STM Courses for Non-Majors FALL 2018

School of Theatre & Music

General Education Courses

Do you love theatre and/or music? Or do you just want to develop a greater appreciation?

Register for one of the fifteen general education courses offered by the UIC School of Theatre & Music (STM). Also, if you act, play an instrument, or sing, consider auditioning for one of our mainstage shows or numerous music ensembles.

The following GenEd courses are offered FALL 2018. Although we are suggesting some section times in this email, there may be other sections available, so check the course schedule for the full section listings. Register soon – STM classes fill up quickly!

All courses fulfill the Understanding the Creative Arts core. Additional cores are noted.


MUS 100: Introduction to Music
Understanding what to listen for in music; emphasizes representative works from the Western classical tradition. Suggested sections:
TR 3:30-4:45 pm (CRN 28981)
TR 5:00-6:15 pm (CRN 32585)

MUS 107: Fundamentals of Music Theory
Notation, metrical organization and rhythmic structure, scales and key signatures, intervals, triads, ear training, and sight singing.

MUS 114: Jazz History
A nontechnical survey of the history and development of jazz from its West African roots to contemporary styles. (Understanding the Past) Suggested sections:
MWF 1:00-1:50 p.m. (CRN 38396)
TR 8:00-9:15 a.m. (CRN 21703)

MUS 118: American Popular Music
History and analysis of American popular music from 1850 to the twenty-first century. (Understanding the Past) Suggested section:
MWF 5:00-5:50 p.m. (CRN 37963)

MUS 127: Latin American Music (on campus or ONLINE)
Introduces students to the rich repertoire of music in Latin America. It explores the history of genres, their development, instruments and representative artists in their geographical, social and cultural contexts. (Exploring World Cultures)

MUS 227: Music Cultures of the World
Examination of music throughout the world from an ethnomusicological perspective. Emphasis on classical, tribal, and folk music; music as a cultural phenomenon. (Exploring World Cultures)


THTR 101: Introduction the Theatre: Pre-modern Theatre
An introduction to the history and development of theatre and theatrical literature Ancient Greece to the modern era, with a focus on Western theatre traditions. Play attendance required. (Understanding the Past)

THTR 103: History of Chicago Theatre Past & Present (ONLINE)
Introduces students to the ideas, individuals, institutions and innovations that shape the field of theatre in Chicago and explores theatre as both a product and a producer of the historic and contemporary social, political, and economic landscape in Chicago and the nation. (Understanding the Past)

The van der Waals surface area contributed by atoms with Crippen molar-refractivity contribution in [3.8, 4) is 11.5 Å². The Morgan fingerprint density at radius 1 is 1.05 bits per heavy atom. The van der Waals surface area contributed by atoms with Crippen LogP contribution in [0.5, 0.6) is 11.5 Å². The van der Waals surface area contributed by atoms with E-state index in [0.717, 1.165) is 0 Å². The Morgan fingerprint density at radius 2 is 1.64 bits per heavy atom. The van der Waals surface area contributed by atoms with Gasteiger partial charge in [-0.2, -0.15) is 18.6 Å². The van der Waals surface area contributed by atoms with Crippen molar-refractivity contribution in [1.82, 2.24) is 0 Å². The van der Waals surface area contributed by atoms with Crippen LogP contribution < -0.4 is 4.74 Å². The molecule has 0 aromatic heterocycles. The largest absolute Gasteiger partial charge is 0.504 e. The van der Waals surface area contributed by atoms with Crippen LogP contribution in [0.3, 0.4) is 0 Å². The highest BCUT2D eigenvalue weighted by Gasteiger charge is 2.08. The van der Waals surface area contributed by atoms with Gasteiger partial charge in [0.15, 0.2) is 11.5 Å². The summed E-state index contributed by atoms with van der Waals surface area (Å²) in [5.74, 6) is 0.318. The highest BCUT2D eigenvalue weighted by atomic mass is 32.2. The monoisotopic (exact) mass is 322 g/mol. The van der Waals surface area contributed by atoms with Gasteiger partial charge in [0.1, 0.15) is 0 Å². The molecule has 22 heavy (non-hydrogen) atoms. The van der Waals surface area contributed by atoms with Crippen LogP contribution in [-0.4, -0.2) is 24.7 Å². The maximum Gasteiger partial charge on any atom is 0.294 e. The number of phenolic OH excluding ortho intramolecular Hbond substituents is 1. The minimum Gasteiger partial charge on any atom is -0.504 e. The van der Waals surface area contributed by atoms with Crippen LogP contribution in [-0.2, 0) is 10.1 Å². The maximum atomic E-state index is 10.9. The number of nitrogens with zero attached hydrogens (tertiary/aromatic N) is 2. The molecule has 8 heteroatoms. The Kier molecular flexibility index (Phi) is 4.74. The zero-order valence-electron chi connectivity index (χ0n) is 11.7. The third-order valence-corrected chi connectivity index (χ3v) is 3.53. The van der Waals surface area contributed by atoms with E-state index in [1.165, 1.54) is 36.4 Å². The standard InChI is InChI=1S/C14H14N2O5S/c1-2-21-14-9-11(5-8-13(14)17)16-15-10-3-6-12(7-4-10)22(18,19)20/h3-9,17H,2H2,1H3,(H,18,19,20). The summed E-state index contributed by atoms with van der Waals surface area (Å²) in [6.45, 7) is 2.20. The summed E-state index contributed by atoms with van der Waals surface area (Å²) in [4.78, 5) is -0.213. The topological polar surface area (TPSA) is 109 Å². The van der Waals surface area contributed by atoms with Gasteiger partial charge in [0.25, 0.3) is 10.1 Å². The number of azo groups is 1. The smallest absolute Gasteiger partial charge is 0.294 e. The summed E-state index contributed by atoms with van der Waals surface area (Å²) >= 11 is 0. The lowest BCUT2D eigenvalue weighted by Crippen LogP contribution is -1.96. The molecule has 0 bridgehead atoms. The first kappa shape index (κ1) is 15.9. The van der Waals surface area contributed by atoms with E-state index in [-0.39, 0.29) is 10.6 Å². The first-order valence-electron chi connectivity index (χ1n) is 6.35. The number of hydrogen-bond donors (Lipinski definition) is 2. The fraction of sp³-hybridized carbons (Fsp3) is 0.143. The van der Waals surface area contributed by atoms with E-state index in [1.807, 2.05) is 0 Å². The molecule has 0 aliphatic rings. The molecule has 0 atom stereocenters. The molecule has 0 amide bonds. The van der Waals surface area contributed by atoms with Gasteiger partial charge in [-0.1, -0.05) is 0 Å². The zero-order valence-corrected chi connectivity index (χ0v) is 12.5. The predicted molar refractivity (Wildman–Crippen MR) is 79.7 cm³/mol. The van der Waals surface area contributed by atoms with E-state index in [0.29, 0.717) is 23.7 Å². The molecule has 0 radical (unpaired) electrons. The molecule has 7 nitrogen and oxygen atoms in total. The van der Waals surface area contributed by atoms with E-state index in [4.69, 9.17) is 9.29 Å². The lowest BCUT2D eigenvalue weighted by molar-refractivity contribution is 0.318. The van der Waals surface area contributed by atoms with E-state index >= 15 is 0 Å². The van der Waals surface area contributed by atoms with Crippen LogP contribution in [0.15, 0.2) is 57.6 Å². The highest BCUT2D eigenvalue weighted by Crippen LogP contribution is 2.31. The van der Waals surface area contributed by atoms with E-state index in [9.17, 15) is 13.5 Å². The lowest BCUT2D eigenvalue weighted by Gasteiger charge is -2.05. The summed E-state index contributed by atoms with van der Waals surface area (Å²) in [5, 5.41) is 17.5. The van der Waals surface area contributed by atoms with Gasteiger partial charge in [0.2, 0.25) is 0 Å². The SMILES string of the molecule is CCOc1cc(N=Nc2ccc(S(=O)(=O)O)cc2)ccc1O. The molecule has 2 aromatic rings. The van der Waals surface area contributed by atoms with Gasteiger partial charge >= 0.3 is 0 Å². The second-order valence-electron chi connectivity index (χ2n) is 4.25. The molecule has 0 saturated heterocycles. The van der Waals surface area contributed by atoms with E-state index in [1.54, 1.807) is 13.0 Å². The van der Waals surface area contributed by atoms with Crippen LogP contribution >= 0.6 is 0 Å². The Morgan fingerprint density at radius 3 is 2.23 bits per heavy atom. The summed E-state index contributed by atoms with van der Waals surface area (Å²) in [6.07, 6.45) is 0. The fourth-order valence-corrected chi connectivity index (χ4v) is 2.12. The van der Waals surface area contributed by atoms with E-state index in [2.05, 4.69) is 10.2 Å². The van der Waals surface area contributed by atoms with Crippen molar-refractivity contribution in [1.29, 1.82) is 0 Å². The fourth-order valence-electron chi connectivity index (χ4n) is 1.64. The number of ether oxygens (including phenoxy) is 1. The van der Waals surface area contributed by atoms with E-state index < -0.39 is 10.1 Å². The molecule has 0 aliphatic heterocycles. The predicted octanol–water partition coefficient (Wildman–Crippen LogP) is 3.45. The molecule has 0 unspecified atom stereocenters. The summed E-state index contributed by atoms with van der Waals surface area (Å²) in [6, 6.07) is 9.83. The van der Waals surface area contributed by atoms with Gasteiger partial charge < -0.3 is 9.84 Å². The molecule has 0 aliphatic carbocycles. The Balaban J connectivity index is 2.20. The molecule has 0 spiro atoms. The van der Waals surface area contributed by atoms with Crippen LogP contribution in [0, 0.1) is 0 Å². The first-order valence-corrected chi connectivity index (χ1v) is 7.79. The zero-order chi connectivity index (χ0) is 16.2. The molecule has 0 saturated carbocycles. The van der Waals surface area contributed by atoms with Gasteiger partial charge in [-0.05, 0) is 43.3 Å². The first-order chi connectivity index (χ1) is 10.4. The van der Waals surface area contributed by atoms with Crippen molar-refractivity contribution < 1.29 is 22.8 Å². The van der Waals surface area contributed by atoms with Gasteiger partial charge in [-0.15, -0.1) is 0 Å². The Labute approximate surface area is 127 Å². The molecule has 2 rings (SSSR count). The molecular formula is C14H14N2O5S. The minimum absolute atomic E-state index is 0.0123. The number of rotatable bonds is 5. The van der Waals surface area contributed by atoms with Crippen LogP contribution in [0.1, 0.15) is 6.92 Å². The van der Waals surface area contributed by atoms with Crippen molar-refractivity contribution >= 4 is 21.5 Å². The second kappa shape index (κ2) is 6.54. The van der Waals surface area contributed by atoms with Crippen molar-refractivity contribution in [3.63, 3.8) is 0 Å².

THTR 201: Introduction to Theatre II: Modern Theatre
Theatre theories and techniques developed between 1870 and the present, notably those of Ibsen, Stanislavsky, Brecht, Artaud, and Grotowski. Prerequisite(s): THTR 101 and consent of the instructor.

New Music Course!

STM has other courses for non-majors that may be taken as electives. One of these course debuts in FALL 2018, and we invite you to register:

Are you interested in learning more about the music industry?

Are you a musician, vocalist, music engineer/producer interested in managing the business of producing, performing and licensing musical compositions, songs and recordings?

Then MUS 290: Commercial and Legal Foundations of the Music Industry (3hrs.) is for you! MUS 290 is designed to prepare students to manage the business of producing, performing and licensing musical compositions, songs and recordings. It is recommended for musicians, vocal performers, music producers/engineers, artist managers, and anyone with an interest in the business of music.

Topics covered in the course include:

  • Music and recording copyrights: How to protect your art.
  • Music publishing: How to generate revenue with your music.
  • Music licensing: Licensing music for use in radio, television, advertising, the internet, etc.
  • Royalty artist services agreements: Working with a recording company as an artist.
  • Musician and vocal performer labor agreements: How you get paid as a working musician.
  • Business formation: How to form a business or non-profit organization.
  • Music promotion: How to reach new listeners across traditional and digital media.

It is possible to waive prerequisites for students whose major is other than music.

Please email the music business faculty coordinator, Robert DiFazio (, if you have interest in finding out more about MUS 290 in FALL 2018.

For more information, please contact:
Melissa Reeves

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